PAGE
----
GARDENING

A touch of summer

By Megan Mackenzie 19 November 2020
Caption
Protea pincushions, image Unsplash

“It was the best of times, it was the worst of times, it was the age of wisdom, it was the age of foolishness…” wrote Charles Dickens in 1859, in his historical novel A Tale of Two Cities. In fact, the British writer and critic could have written these words in 2020.

We all need some joy and brightness to cheer us up during these grim times, and summertime, that wraps gardens around the country with its glorious colours and scents, might just be the antidote we need. As George Gershwin who in 1935 composed  Summertime for the opera Porgy and Bess, wrote: “summertime and the livin’ is easy…”

And indeed, colour is so easy to introduce into our life, no matter the size of one’s home. Pot up used tins with herbs and marigolds (yes, they are back!) and place on your kitchen windowsill. Marigolds make perfect companion plants in vegetable gardens too, due to their pest-repellent properties.

Plant climbing roses outside your front door. Think Eden Rose, Perfumed Breeze or the gentle Compassion – which is so suitably named for these times. Or wire bright, generous bouganvillia up your walls.

Fill wooden barrels with hydrangeas, also known as Christmas flowers, that love growing near the sea air; although remember to keep them away from the hot afternoon sun.

Hydrangeas (photo Unsplash)
Hydrangeas (photo Unsplash)

Another option is to introduce a Mediterranean theme on your balcony: fill terracotta pots with lavender, rosemary, shorter roses such as My Granny, which rose expert Ludwig Taschner describes as “a spreading shrub covered with lush green foliage and blooms of the lovely full rosette form. Basal stems soon start forming large clusters of blooms which, with their weight, arch gracefully”, and ocarina; or lovely fluffy grey artemisia, bright petunias and blue agapanthus.

Agapanthus (photo Unsplash)

Add scent with the evergreen glossy-leafed star jasmine, the beautiful coffee jasmine shrub and a small citrus tree; the bees and butterflies will be grateful, too.

Jasmine (photo Unsplash)

And of course, the common drought-tolerant agapanthus praecox gives a glorious show at this time of year; while the small nana-white agapanthus flowers profusely and shines even at night – agapanthus loves growing in pots.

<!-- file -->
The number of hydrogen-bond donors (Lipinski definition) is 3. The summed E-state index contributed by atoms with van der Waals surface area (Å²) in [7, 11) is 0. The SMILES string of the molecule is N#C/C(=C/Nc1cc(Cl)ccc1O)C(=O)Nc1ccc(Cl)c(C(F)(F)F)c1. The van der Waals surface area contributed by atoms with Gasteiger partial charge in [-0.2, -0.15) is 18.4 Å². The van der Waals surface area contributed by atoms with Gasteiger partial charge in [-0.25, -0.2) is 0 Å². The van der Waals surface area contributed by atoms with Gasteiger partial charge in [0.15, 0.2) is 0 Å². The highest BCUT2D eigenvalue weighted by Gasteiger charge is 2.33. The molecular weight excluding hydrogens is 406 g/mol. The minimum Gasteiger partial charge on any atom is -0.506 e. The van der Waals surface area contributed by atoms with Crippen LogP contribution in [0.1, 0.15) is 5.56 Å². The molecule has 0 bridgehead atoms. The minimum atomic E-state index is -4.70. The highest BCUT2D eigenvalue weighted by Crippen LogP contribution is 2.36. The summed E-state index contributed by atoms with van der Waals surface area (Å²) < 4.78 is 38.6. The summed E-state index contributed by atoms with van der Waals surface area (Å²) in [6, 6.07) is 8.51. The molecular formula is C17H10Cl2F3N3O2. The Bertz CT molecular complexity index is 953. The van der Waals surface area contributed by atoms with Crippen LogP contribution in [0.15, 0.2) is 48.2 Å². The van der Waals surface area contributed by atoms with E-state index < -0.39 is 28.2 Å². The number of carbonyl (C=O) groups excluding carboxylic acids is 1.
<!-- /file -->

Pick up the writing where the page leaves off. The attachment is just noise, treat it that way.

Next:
There are some tried and tested colour combinations. Blues and lilacs fare best with pale yellows, “tapestry” colours such as orange, red and purple are calmed down beautifully with a very pale peach. Mix whites with greys, creams and limes to reduce the sharpness.

South Africa, being one of the richest floral kingdoms in the world, has an endless supply of beautiful coloured flowers to choose from. Think of the many types of geraniums – take cuttings from your friends, after all gardening is all about generosity, the glorious range of salvias; my favourite is the very common Salvia Africana with its gentle pale blue flowers, taller freylinia with lilac or white flowers, nemesia which come in dusky-pink or mauve. The last of the pincushions are still flowering, and what a cheerful show they have been!

In addition, the array of succulents these days is amazing: fill smaller pots with kalanchoe, crassula, echeveria, cotyledon, and, of course, the ubiquitous portulacaria. They need good drainage, not too much water, and a little compost when they are flowering – what could be easier? Line them up on your dining room table when entertaining, your guests will love the shapes and textures.

Most magically, the plants this year seem to understand that we need cheering up and they have all put on an unparalleled colour performance.

American novelist Alice Walker wrote so succinctly: “Whenever you are creating beauty around you, you are restoring your own soul.” So get going with the soul work – it lifts the senses and spirits. DM/ ML

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